BENGALURU (REUTERS) – Microsoft on Tuesday (Oct 26) forecast a strong end to the calendar year thanks to its booming cloud business but said supply chain woes will continue to dog key units such as those producing its Surface laptops and Xbox gaming consoles.
The company beat Wall Street expectations for its first quarter ended Sept 30, with pandemic-induced demand for the software giant’s cloud-based services driving sales.
Contracts for cloud services provided by Microsoft, Amazon.com’s AWS and Alphabet-owned Google Cloud have surged since last year when the Covid-19 pandemic shut offices and schools, pushing more activity online.
First-quarter revenue growth for Azure, the company’s flagship cloud computing business, came in at 48 per cent in constant currency to beat analysts’ estimates of 47.5 per cent, according to consensus data from Visible Alpha.
Microsoft’s executive vice-president and chief financial officer Amy Hood said that the company also expected “broad-based growth” for the unit in the fiscal second quarter.
Azure’s growth rate is the best direct measure of competition with rivals such as AWS and Google Cloud as Microsoft does not break out revenue from the cloud computing unit.
Microsoft appeared to hold off Google Cloud’s rising challenge. Google Cloud said on Tuesday its revenue surged by 45 per cent to US$4.99 billion (S$6.74 billion), but failed to live up to estimates of US$5.2 billion.
Revenue at the firm’s other business units that house Windows software, the Teams messaging service and LinkedIn professional social networking platform also beat analyst expectations.
The supply chain issues affecting much of the global tech industry had mixed consequences for Microsoft.
Ms Hood said Microsoft has continued to increase its cloud computing margins despite higher data centre construction costs because it keeps adding more profitable services to those data centres. Ms Hood also said that the company was able to ship more Xbox S and X gaming consoles than it expected in the first quarter – sales of gaming consoles and accessories were up 166 per cent as the company continued to see strong demand for new models after the pandemic forced millions to seek entertainment at home.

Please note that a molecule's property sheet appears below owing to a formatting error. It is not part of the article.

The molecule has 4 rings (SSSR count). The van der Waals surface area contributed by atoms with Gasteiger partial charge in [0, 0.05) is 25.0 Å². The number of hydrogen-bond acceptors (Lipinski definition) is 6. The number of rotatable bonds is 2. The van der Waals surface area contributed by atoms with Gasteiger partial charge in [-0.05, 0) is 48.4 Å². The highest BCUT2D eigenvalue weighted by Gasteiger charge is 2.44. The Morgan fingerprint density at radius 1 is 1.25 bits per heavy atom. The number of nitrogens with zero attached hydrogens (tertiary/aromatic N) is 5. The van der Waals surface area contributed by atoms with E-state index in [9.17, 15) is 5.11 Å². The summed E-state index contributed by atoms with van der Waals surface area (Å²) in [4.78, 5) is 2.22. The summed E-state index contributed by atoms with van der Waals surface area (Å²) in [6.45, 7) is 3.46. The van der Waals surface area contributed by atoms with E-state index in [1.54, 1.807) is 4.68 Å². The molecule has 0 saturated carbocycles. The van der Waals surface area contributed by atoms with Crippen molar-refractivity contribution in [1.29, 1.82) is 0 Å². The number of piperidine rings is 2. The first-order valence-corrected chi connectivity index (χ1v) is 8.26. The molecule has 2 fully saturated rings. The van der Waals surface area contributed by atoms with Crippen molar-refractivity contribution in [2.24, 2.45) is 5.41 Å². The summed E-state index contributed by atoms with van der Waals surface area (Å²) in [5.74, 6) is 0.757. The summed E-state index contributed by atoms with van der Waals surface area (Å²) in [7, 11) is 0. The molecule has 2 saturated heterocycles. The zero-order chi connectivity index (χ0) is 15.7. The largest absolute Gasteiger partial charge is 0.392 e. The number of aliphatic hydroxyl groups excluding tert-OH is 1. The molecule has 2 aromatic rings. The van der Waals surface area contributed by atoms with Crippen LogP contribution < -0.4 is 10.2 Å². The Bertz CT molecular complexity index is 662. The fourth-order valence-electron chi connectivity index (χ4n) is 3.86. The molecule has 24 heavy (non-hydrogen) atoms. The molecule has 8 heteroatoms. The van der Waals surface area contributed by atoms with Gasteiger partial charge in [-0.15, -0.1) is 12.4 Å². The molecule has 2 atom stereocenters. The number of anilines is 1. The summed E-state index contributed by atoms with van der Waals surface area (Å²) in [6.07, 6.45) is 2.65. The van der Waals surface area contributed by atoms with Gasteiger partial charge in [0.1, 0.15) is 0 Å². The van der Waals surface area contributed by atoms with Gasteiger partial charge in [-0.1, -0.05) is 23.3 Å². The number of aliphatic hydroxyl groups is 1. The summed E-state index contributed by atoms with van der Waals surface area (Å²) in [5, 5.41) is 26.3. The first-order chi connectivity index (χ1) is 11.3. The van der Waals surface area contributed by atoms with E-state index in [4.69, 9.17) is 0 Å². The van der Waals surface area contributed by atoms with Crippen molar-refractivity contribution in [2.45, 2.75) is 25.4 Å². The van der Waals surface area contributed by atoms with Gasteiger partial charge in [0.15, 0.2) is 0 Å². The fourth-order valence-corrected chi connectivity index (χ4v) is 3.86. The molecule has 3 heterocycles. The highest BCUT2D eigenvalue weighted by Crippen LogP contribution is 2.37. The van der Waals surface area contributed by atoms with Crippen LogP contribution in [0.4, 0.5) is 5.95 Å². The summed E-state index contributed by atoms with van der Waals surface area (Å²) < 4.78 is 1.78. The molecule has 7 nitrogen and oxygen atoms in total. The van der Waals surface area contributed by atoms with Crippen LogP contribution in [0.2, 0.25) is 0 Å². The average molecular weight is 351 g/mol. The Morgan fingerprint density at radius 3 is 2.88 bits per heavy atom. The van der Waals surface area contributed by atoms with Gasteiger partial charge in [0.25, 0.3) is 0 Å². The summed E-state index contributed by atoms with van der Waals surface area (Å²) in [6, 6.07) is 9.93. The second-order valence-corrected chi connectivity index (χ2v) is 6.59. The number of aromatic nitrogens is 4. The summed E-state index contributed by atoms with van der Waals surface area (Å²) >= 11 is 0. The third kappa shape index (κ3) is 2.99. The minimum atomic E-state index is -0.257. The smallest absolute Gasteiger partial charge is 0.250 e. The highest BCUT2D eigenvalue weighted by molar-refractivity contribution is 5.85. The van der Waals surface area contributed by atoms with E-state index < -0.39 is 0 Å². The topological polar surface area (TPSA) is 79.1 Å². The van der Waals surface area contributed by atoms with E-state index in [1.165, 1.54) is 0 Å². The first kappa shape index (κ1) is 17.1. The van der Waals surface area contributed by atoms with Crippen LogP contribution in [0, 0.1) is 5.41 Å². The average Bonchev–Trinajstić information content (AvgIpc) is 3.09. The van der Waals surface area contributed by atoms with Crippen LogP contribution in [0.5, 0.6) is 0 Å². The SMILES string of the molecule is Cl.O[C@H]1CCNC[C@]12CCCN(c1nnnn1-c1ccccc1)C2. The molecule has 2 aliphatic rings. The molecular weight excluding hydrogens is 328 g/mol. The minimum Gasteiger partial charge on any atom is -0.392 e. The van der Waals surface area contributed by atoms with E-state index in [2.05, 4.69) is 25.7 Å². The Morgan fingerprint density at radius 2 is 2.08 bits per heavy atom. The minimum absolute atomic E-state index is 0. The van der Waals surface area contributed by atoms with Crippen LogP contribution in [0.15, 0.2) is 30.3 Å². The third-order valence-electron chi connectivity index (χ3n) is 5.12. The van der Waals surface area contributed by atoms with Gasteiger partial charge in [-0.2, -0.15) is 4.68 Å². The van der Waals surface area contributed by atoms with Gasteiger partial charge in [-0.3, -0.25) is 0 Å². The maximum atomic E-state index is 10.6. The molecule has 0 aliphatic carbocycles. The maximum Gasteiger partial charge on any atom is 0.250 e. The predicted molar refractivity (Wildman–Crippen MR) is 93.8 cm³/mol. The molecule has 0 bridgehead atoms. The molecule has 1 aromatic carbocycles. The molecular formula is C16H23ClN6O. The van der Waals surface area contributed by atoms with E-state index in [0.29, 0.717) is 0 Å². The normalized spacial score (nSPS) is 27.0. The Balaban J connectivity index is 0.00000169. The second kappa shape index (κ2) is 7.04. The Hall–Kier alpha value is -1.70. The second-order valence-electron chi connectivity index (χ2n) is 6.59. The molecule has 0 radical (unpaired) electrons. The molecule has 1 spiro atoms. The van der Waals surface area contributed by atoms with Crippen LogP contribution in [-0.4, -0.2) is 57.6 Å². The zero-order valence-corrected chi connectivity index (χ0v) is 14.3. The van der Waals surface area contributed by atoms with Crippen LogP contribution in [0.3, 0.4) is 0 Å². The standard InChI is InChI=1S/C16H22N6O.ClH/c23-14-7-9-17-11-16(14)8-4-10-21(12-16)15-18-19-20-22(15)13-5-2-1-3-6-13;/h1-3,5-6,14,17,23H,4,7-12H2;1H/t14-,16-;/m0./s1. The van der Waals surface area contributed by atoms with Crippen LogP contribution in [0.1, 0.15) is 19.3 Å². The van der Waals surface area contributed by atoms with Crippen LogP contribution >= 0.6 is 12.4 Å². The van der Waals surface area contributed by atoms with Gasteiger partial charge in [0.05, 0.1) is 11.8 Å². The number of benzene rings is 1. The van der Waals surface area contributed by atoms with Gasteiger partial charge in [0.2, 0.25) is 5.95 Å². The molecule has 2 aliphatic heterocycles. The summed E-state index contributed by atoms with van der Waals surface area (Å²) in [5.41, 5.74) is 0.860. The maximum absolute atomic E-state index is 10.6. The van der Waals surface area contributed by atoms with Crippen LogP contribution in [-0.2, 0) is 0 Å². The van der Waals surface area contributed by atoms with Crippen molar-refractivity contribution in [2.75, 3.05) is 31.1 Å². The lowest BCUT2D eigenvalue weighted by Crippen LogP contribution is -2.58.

But Microsoft and its rivals have been unable to keep up with demand because of the global chip crunch. Ms Hood told Reuters the company expects Xbox demand to continue to exceed supply in the company’s second quarter, which includes Christmas.
She also said that sales of the company’s Surface computers, which declined 17 per cent in the fiscal first quarter, were likely to keep sinking in the second quarter, with supply chain shortages hitting premium items in the lineup.
Microsoft’s revenue from selling Windows to personal computer makers grew 10 per cent year on year, beating the overall PC market, which only grew 3.9 per cent over the same period because of supply constraints, according to data from IDC.
Ms Hood said that the company was able to outperform in the PC market because of its strength in selling licences for Windows destined for corporate customers, where it gets more revenue per licence and has better market share.
Overall, revenue rose 22 per cent to US$45.32 billion in the first quarter ended Sept 30, beating expectations of about US$43.97 billion.
Net income rose to US$20.51 billion, or US$2.71 per share. The company said its results included a US$3.3 billion net income tax benefit.
On an adjusted basis it earned US$2.27 per share, trumping analyst expectations of US$2.07 per share.
For the fiscal second quarter, Microsoft predicted a midpoint of US$18.23 billion in revenue for its intelligent cloud business for the fiscal second quarter, above estimates of US$17.84 billion, according to Refinitiv data.
First-quarter revenue from Intelligent Cloud surged 31 per cent to US$17 billion. Analysts had expected a figure of US$16.58 billion, according to Refinitiv data.